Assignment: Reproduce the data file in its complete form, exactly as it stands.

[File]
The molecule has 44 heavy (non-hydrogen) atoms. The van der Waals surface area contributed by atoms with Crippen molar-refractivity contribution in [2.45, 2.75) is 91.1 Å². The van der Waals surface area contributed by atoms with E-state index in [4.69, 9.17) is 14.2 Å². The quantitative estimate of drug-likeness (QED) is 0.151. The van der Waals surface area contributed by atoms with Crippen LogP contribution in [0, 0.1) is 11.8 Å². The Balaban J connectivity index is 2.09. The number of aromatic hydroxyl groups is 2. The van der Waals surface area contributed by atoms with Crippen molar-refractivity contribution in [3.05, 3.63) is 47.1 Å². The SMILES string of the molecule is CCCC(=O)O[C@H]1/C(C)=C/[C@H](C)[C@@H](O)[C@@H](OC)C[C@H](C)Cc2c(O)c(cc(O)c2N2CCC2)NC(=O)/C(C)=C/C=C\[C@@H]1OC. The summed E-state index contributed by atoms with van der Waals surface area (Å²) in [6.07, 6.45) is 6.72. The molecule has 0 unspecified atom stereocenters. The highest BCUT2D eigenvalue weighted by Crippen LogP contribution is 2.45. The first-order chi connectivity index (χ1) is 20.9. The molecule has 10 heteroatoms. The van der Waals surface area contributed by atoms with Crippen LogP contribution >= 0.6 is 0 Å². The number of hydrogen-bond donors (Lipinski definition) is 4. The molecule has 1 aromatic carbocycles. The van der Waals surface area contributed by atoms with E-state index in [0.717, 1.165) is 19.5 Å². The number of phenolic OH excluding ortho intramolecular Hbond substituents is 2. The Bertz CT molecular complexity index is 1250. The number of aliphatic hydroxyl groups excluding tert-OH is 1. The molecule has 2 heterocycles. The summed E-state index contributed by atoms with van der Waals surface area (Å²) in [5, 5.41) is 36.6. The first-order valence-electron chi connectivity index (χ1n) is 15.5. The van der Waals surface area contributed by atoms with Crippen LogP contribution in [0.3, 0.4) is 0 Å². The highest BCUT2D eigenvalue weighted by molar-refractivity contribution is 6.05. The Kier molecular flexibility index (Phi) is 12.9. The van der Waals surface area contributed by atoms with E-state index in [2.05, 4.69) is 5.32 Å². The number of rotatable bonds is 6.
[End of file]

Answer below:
The molecule has 44 heavy (non-hydrogen) atoms. The van der Waals surface area contributed by atoms with Crippen molar-refractivity contribution in [2.45, 2.75) is 91.1 Å². The van der Waals surface area contributed by atoms with E-state index in [4.69, 9.17) is 14.2 Å². The quantitative estimate of drug-likeness (QED) is 0.151. The van der Waals surface area contributed by atoms with Crippen LogP contribution in [0, 0.1) is 11.8 Å². The Balaban J connectivity index is 2.09. The number of aromatic hydroxyl groups is 2. The van der Waals surface area contributed by atoms with Crippen molar-refractivity contribution in [3.05, 3.63) is 47.1 Å². The SMILES string of the molecule is CCCC(=O)O[C@H]1/C(C)=C/[C@H](C)[C@@H](O)[C@@H](OC)C[C@H](C)Cc2c(O)c(cc(O)c2N2CCC2)NC(=O)/C(C)=C/C=C\[C@@H]1OC. The summed E-state index contributed by atoms with van der Waals surface area (Å²) in [6.07, 6.45) is 6.72. The molecule has 0 unspecified atom stereocenters. The highest BCUT2D eigenvalue weighted by Crippen LogP contribution is 2.45. The first-order chi connectivity index (χ1) is 20.9. The molecule has 10 heteroatoms. The van der Waals surface area contributed by atoms with Crippen LogP contribution >= 0.6 is 0 Å². The number of hydrogen-bond donors (Lipinski definition) is 4. The molecule has 1 aromatic carbocycles. The van der Waals surface area contributed by atoms with E-state index in [0.717, 1.165) is 19.5 Å². The number of phenolic OH excluding ortho intramolecular Hbond substituents is 2. The Bertz CT molecular complexity index is 1250. The number of aliphatic hydroxyl groups excluding tert-OH is 1. The molecule has 2 heterocycles. The summed E-state index contributed by atoms with van der Waals surface area (Å²) in [5, 5.41) is 36.6. The first-order valence-electron chi connectivity index (χ1n) is 15.5. The van der Waals surface area contributed by atoms with Crippen LogP contribution in [0.3, 0.4) is 0 Å². The highest BCUT2D eigenvalue weighted by molar-refractivity contribution is 6.05. The Kier molecular flexibility index (Phi) is 12.9. The van der Waals surface area contributed by atoms with E-state index in [2.05, 4.69) is 5.32 Å². The number of rotatable bonds is 6.